State Henry's Law. What is the effect of temperature on the solubility of a gas in a liquid?
Henry's Law states that the solubility of a gas in a liquid is directly proportional to the pressure of the gas. If we use the mole fraction of a gas in the solution as a measure of its solubility, then it can be said that the mole fraction of gas in the solution is proportional to the partial pressure of the gas over the solution. The most commonly used form of Henry’s Law states that “the partial pressure of a gas in vapour phase (p) is directly proportional to the mole fraction of the gas (x) in the solution, i.e.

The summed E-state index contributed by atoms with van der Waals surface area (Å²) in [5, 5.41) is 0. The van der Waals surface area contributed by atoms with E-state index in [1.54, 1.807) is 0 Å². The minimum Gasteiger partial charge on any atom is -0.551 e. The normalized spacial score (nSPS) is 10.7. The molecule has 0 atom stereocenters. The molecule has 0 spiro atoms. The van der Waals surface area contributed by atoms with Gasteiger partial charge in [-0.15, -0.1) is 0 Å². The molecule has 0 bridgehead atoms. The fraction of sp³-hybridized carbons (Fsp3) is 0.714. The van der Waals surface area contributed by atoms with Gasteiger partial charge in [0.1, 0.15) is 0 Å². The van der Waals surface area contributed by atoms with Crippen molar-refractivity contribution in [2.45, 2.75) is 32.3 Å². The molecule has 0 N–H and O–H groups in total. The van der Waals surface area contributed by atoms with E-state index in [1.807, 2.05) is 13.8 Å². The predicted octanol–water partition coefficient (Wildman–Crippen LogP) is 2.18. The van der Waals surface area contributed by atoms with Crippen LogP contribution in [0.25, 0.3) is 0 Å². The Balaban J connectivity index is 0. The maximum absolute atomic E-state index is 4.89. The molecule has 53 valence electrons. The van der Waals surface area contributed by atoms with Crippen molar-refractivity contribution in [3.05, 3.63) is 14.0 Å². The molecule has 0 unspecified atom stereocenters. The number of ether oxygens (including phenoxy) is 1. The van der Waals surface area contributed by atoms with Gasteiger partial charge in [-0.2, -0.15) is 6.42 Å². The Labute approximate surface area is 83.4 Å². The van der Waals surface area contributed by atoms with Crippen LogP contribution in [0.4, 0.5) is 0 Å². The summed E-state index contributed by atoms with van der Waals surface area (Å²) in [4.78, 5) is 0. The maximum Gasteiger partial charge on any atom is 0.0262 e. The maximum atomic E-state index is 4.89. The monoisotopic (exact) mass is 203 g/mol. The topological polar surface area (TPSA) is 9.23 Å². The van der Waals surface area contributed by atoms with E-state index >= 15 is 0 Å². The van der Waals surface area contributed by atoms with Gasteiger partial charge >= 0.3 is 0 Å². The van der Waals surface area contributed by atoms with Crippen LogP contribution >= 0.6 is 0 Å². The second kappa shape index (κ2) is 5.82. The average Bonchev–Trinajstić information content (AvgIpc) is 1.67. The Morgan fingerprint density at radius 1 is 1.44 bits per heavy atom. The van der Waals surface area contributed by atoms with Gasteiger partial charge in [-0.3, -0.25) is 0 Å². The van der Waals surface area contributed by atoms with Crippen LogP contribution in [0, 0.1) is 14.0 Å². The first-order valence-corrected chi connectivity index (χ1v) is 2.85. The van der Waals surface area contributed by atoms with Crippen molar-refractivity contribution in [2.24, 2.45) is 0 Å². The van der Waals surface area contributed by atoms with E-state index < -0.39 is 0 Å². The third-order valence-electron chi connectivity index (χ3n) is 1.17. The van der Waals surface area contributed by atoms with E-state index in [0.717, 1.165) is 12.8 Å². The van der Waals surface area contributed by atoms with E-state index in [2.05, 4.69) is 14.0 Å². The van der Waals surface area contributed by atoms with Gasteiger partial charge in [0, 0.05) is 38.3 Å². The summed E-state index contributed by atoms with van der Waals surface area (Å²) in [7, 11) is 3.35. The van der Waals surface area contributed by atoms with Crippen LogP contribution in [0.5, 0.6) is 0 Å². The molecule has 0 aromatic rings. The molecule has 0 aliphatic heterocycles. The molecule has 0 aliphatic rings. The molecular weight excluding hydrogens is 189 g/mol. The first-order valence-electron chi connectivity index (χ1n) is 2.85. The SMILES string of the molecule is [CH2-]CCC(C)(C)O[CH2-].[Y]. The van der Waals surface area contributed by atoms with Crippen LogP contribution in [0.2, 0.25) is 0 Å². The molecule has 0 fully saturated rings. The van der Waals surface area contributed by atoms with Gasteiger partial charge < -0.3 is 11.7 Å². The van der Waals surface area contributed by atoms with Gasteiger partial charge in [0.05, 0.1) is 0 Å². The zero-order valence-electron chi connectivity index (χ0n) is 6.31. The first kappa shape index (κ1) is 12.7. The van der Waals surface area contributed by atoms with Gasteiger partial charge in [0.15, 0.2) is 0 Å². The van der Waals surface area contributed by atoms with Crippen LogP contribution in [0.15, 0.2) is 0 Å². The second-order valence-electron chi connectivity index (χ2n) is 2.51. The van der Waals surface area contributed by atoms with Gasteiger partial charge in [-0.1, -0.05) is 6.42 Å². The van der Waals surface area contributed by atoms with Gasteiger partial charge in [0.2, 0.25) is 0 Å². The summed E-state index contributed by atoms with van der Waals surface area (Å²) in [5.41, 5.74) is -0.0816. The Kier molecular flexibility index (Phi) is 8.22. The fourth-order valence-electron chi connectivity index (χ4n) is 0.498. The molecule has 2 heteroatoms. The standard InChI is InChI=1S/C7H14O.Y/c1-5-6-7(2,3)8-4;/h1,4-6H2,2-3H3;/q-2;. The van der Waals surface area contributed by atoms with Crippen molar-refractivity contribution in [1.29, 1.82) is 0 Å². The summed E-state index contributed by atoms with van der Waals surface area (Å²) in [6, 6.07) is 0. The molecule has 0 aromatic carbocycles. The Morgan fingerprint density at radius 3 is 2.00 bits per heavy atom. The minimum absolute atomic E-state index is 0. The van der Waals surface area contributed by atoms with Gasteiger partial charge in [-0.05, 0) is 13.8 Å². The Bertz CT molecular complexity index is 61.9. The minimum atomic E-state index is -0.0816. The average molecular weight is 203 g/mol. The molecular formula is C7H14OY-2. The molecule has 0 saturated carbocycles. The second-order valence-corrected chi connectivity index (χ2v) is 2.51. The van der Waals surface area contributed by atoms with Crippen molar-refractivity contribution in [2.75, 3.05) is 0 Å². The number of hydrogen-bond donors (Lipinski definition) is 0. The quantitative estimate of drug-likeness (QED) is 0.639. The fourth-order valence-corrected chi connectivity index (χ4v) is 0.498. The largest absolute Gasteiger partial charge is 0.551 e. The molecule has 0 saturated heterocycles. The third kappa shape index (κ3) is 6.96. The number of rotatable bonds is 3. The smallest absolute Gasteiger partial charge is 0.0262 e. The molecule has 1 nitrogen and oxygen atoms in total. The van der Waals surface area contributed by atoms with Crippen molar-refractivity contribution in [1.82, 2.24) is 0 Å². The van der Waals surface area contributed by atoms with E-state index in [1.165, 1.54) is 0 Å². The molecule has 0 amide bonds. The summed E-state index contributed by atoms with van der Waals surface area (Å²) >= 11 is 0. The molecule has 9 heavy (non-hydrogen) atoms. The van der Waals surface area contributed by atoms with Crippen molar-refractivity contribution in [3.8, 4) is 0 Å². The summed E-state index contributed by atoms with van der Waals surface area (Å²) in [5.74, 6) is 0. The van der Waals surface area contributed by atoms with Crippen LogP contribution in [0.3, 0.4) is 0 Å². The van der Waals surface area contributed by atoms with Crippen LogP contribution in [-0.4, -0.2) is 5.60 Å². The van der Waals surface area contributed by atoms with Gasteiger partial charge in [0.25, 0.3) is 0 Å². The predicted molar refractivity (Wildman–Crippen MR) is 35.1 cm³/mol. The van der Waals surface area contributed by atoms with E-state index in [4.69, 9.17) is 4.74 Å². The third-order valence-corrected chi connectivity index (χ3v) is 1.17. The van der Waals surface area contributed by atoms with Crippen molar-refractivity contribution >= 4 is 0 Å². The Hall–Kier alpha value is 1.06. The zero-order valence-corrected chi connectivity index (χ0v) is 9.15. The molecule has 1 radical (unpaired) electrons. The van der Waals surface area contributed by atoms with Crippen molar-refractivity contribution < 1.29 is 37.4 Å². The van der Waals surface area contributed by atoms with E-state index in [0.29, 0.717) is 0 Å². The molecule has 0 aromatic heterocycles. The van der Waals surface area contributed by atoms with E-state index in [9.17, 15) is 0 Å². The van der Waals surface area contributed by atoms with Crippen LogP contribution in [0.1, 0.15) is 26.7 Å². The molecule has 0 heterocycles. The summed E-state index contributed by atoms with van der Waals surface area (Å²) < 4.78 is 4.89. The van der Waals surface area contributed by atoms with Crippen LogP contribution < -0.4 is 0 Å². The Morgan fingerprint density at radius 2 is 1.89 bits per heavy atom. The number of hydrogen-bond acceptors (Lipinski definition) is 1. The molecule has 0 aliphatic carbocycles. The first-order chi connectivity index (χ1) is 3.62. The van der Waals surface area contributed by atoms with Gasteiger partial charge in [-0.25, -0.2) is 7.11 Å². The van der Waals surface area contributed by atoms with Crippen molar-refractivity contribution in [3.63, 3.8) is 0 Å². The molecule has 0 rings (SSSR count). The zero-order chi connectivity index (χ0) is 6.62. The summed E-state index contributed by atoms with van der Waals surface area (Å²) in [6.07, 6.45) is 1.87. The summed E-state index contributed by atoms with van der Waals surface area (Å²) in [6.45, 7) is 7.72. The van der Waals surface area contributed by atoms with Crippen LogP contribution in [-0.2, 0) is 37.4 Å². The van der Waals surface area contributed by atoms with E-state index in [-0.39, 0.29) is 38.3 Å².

p ∝ x
p = KH x
where KH = Henry’s Law Constant
The solubility of gases is dependent on temperature. An increase in temperature results in a decrease in gas solubility in liquid, while a decrease in temperature results in an increase of gas solubility in liquid.
An increase in temperature causes an increase in kinetic energy, resulting in a more rapid motion of molecules, breaking intermolecular bonds which enable molecules to escape from the solution allowing the gases dissolved to evaporate more readily. Hence causing decrease in the solubility of gases in liquids.
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